MOTHERS’ & FATHERS’ TIME WITH CHILDREN
OBJECTIVE ASSESSMENTS: TIME DIARIES
Mothers’ time with children has overall, remained surprisingly high across recent decades, measured from time diaries in 1965 through the present. Despite the fact that mothers, even those with young children, marched into the labor force in unprecedented numbers in the latter part of the 20th century, mothers’ time spent in childcare as a primary activity actually increased. Mothers’ “total contact time” with children is about the same — for married mothers, it increased slightly (but not significantly) and for single mothers, it decreased slightly (but not significantly).
Married fathers have become more involved with children and spend more time in child care. This includes time in routine care (like bathing, feeding and grooming of children) and in interactive “fun” activities (like playing games, reading and so on). They also spend significantly more “total time” with children than in the past, as measured by time diaries.
A note on the terminology of “time with” children: When parents’ time is recorded in time diaries, they indicate all activities they have done, sequentially, over a 24-hour day (typically “yesterday”). Researchers often code adult diaries into broad categories of paid work, housework, child care, leisure, and personal care (such as grooming or sleep). The mother pictured here would likely state she was “feeding my child” and this primary activity would be coded as routine child care. If a mother said she was watching television, and at the same time folding laundry, she would be coded as engaged in a primary leisure activity, and a secondary housework activity. She would also be asked –“While you were watching television, who was with you?” She might say “my children” in the case that they were nearby as she watched TV. This latter type of parent-child time is included in “total time” with children in our aggregations.
The idea of “quality time” can mean many different things. Most researchers consider quality time to be certain special activities like talking to, reading with, or playing with kids. Some researchers would consider time with a “warm” parent, who is loving and kind, to be quality. Some might consider parents’ or children’s own definitions about which kinds of time they believe is “quality” time. It may be useful to make a distinction between time in all activities (aggregated to a total or quantity of time with children) versus time in certain quality activities.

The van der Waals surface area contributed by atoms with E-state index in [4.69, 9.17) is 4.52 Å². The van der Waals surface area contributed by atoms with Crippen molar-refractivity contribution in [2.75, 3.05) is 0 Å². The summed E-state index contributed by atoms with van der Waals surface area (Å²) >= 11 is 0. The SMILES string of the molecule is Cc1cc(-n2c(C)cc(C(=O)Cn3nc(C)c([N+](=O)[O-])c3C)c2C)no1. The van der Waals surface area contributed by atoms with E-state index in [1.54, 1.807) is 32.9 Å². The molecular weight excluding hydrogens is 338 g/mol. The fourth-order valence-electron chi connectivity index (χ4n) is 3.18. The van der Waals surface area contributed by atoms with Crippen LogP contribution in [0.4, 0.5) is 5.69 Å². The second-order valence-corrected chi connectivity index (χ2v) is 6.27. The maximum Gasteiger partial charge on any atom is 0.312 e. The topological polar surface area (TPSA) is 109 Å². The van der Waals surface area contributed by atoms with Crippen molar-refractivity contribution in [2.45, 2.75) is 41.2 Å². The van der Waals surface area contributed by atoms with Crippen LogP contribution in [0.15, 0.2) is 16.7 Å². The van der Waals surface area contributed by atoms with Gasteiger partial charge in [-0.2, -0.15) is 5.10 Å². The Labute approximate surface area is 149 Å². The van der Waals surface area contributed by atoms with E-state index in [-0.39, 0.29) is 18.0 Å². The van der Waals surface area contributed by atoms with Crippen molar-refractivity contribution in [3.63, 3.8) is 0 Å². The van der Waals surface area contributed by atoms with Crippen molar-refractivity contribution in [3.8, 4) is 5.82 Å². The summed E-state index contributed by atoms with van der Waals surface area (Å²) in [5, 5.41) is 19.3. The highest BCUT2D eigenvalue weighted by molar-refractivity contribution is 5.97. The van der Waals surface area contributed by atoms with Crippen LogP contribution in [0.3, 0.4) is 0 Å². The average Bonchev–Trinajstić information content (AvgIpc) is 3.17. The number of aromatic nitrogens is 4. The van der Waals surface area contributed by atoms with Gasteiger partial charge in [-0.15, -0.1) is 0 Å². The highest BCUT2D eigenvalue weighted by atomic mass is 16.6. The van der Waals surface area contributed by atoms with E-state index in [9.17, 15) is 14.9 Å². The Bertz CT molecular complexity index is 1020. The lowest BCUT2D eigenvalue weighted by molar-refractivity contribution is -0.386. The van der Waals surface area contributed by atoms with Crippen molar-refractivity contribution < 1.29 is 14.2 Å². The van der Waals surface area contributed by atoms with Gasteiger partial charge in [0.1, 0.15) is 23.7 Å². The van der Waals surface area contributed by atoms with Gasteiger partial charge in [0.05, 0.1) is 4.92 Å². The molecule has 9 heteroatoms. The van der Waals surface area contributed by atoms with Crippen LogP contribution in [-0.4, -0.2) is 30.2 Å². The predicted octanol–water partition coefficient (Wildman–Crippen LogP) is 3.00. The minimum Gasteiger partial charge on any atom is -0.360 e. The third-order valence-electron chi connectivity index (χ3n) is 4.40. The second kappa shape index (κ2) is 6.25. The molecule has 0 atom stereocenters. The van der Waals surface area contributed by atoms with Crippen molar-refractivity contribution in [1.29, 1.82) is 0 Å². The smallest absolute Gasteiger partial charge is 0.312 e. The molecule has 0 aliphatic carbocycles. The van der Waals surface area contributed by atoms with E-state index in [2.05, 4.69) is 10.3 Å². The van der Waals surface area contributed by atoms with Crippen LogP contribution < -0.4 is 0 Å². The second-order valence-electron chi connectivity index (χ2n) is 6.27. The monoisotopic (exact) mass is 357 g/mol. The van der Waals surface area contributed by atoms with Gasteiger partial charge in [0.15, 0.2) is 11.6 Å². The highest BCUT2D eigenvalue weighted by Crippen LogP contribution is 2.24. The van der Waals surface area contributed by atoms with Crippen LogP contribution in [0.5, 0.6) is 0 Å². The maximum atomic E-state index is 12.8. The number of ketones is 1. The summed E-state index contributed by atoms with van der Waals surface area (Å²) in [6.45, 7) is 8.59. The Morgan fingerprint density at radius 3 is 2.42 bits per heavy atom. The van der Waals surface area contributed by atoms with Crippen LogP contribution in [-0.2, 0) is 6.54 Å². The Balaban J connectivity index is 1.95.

HOW DO QUANTITY & QUALITY TIME RELATE TO CHILD & ADOLESCENT WELL-BEING?
Even as mothers’ time with children has increased from the 1970s, concerns about time seem to have strengthened since mothers of young children marched into the labor force in increasing numbers from the 1960s through the 1990s (Bianchi 2000; Bianchi, Robinson & Milkie 2006). Some refer to the current era as a time of “intensive mothering” (Hays 1996) in which mothers are expected to individually devote enormous amounts of time and energy to ensure children ‘turn out’ to be happy and successful. A research brief discusses the amounts of maternal time, specific kinds of quality time, and children’s and adolescents’ well-being.
SUBJECTIVE DIMENSIONS IN CULTURAL & SOCIAL CONTEXT: FEELINGS ABOUT TIME
How today’s parents feel about their time with children is quite complex. Particularly among parents working long hours, my research shows how feelings of time deficits with children are quite common (Milkie et al. 2004; 2010) and that these have implications for work-family balance and for mental health (Milkie, Nomaguchi & Schieman 2018; Nomaguchi, Milkie & Bianchi 2005; Milkie et al. 2010). Alleviating work strains through reduced hours and more flexibility would likely reduce parents’ feelings of time deficits with their children, and parental well-being.
The cultural context of parenting — of intensive mothering and involved fathering, create a bind for many parents. In an individualistic society, with few supports from the state, there are high expectations that parents, particularly mothers, will produce successful, happy children on their own. We call this “status safeguarding” (Milkie & Warner 2014). This places mothers at risk of blame for larger social and cultural problems, and shifts attention away from solutions that could enhance the well-being of children and families (see Milkie, Pepin & Denny 2016).